Sep 9, 2019

A swifter way towards 3D-printed organs

Posted by in categories: 3D printing, biotech/medical

Sacrificial ink-writing technique allows 3D printing of large, vascularized human organ building blocks.

Sep 9, 2019

A New Laser Technology Can See Inside Our Bodies Like Never Before

Posted by in categories: biotech/medical, nanotechnology

While X-rays can produce harmful radiation, a new technique using laser-induced sound waves provides highly detailed images of the structures in our bodies.
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Photoacoustic imaging is an emerging imaging technique that shoots micro-pulses of laser light at a specimen or body part, which selectively heats up parts of the tissue causing them to expand, and generate waves of pressure – a.k.a. sound waves.

Continue reading “A New Laser Technology Can See Inside Our Bodies Like Never Before” »

Sep 9, 2019

Harvard University: The Near Future of Cybernetics Transpires

Posted by in categories: biotech/medical, computing, cyborgs, neuroscience

Researchers are blurring the distinction between brain and machine, designing nanoelectronics that look, interact, and feel like real neurons. Camouflaged in the brain, this neurotechnology could offer a better way to treat neurodenerative diseases or control prosthetics, interface with computers or even enhance cognitive abilities.

Electrodes implanted in the brain help alleviate symptoms like the intrusive tremors associated with Parkinson’s disease but current probes face limitations due to their size and inflexibility. In a recent paper titled “Precision Electronic Medicine,” published in Nature Biotechnology, Shaun Patel, a faculty member at the Harvard Medical School and Massachusetts General Hospital, and Charles M. Lieber, the Joshua and Beth Friedman University Professor, argue that neurotechnology is on the cusp of a major renaissance. Throughout history, scientists have blurred discipline lines to tackle problems larger than their individual fields.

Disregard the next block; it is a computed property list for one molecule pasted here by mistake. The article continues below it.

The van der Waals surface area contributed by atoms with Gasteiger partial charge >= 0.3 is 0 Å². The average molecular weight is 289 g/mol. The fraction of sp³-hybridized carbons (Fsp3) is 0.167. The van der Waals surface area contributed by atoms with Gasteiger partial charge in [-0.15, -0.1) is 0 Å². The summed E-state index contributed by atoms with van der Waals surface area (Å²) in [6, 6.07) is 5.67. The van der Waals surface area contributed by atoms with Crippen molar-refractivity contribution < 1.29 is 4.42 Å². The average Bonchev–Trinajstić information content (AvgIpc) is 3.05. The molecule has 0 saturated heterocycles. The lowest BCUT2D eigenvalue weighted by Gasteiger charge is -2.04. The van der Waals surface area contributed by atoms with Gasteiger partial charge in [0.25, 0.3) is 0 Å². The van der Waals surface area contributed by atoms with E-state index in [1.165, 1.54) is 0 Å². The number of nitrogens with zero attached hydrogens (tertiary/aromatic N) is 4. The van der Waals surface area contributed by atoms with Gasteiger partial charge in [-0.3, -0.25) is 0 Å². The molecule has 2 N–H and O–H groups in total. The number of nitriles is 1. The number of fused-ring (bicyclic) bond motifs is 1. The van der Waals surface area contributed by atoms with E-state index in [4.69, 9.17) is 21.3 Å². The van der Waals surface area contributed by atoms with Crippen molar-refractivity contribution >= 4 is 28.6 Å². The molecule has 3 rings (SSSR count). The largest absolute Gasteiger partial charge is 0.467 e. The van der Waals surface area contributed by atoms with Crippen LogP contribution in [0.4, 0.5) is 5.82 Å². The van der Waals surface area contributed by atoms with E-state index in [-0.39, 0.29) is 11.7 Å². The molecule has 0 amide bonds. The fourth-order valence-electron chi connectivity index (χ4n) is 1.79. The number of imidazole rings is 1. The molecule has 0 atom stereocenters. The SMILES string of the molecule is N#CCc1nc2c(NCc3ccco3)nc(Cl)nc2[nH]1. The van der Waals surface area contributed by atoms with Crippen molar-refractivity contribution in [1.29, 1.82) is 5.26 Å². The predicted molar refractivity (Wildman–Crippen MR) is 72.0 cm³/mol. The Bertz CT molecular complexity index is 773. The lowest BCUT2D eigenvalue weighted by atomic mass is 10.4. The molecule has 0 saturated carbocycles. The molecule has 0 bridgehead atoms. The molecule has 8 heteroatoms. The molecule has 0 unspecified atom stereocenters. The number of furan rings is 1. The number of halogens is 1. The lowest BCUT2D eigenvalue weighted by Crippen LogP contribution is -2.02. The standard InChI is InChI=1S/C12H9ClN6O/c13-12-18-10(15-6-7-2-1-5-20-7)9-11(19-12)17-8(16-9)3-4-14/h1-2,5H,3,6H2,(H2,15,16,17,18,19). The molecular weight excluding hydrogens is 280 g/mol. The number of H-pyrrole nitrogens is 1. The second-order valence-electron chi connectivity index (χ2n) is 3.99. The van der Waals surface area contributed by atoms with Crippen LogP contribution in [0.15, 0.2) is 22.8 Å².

“The next frontier is really the merging of human cognition with machines,” says Patel. “Everything manifests in the brain fundamentally. All your thoughts, your perceptions, any type of disease.” He and Lieber see mesh electronics as the foundation for these machines, a way to design personalized electronic treatment for just about anything related to the brain. “Today, research focused at the interface between the nervous system and electronics is not only leading to advances in fundamental neuroscience, but also unlocking the potential of implants capable of cellular-level therapeutic targeting,” write the authors in their paper.

Sep 9, 2019

Sur Ron electric motorcycle beats gas motorcycles to win 1st place in race

Posted by in categories: sustainability, transportation

The Sur Ron electric motorcycle is one of the most exciting off-road electric motorcycles to hit the scene recently. The high performance yet low-cost electric motorcycle showed off its abilities by smoking a bunch of gas motorcycles to win 1st place in a recent race. Check out the epic video below!